3. Listen to your customers feedback and integrate it: Active listening is a key feature to providing great customer service. Encouraging customers to share their needs is the first step, but a business also has to be ready to act on that feedback. That means making changes when necessary, as in the following quote from one of our customers: “A compliment to the Brosix team: I am happy to see features being implemented that solve our actual problems. Last year I wrote you that we can not use Brosix voice and video features because there is no way to set which audio devices should be used …. With Brosix now offering the settings we need it’s just a question of time until we’ll switch to more voice and video which of course will really help our productivity.”
  4. Constantly find ways to add value: Wow! customer experience should have one question at its center: how are we adding value to our customers? This could be through traditional customer service, i.e. helping customers with any issues that arise, but we try to take a broader view. The content we create and share with our customers is geared towards adding value by touching on relevant topics. We also try to capture customers’ own experience with our product in order to share it with the wider community. In this way people find different ideas for how best to use our product.
  5. Empower your customers to provide excellent customer experience themselves: If you’re a ‘Software as a Service’ business, make sure that you provide customers with the tools to provide their own Wow! experience to their users. In the SaaS business model, you’ll not have direct interactions with all of the users of your product, so it’s crucial to include features that allow administrators to effectively support users. Example- One of our customers in the payroll services industry commented on the following: “My favorite aspect of Brosix is the ability to assist users from a distance by helping them change passwords, setting up PCs and many other admin duties.”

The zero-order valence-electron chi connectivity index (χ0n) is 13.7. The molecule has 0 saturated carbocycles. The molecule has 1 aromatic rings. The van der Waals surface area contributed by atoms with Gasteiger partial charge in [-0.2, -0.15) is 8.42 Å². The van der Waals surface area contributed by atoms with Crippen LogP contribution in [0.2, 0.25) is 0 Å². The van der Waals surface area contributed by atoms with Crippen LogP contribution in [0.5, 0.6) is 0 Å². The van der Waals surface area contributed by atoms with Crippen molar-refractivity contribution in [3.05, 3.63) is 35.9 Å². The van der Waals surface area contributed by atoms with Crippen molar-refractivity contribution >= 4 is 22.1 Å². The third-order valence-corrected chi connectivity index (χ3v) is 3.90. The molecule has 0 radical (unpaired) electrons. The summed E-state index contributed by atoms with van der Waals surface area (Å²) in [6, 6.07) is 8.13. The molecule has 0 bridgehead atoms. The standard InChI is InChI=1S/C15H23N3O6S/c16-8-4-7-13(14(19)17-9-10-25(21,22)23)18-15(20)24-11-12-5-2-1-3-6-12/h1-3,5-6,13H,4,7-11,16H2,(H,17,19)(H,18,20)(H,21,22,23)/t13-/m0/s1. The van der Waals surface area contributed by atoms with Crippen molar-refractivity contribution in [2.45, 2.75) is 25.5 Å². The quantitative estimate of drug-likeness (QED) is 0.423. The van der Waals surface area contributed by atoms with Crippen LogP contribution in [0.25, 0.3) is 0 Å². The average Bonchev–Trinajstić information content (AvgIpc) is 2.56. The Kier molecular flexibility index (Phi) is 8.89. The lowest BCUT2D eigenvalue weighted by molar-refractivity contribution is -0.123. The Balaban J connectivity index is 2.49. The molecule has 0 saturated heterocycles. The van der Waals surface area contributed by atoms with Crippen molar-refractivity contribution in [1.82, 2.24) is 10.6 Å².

Are there a few things that can be done so that when a customer or client has a Wow! experience, they inspire others to reach out to you as well?

Yes indeed, and I’ll share an example. We recently ran a campaign on a website for reviewing and finding different software called Capterra. It was crucial for us to have our customers share their real experience with our product, so we set up a way to incentivize any of our customers who would like to leave a review.

Of course, we encouraged them to share honestly about their experience with us, which means that there was a chance that the experience may not fall into the Wow! category. However, we had faith that we’d done our job well in the customer service area, and that our customers’ reviews would reflect that.

You are a person of great influence. If you could start a movement that would bring the most amount of good to the most amount of people, what would that be? You never know what your idea can trigger. 🙂

I’m thinking more and more these days about the environment, and the many challenges we all face regarding climate change. There’s been a lot of grassroots action on this, and I think that people as individuals have begun to think much more about how to modify their daily behavior. I’d really like to see a movement where businesses take some bold action on this front. I think it’s an opportune moment since consumer demand seems to be moving in the direction of sustainability.

How can our readers follow you on social media?

You can find us on Twitter and Facebook, where we share all kinds of content and news.

This was very inspiring. Thank you so much for joining us!

Share your comments below. Please read our commenting guidelines before posting. If you have a concern about a comment, report it here.

You might also like...


Nick Lane: “Listen to your customers and really understand their underlying needs”

by Ben Ari

Anthony Mink of Live Bearded: “Empower your team to always do the right thing”

by Tyler Gallagher

Emily Washcovick of Yelp: “Listening is extremely important when it comes to solving customer issues”

by Tyler Gallagher

Sign up for the Thrive Global newsletter

Will be used in accordance with our privacy policy.

Thrive Global
People look for retreats for themselves, in the country, by the coast, or in the hills . . . There is nowhere that a person can find a more peaceful and trouble-free retreat than in his own mind. . . . So constantly give yourself this retreat, and renew yourself.


We use cookies on our site to give you the best experience possible. By continuing to browse the site, you agree to this use. For more information on how we use cookies, see our Privacy Policy.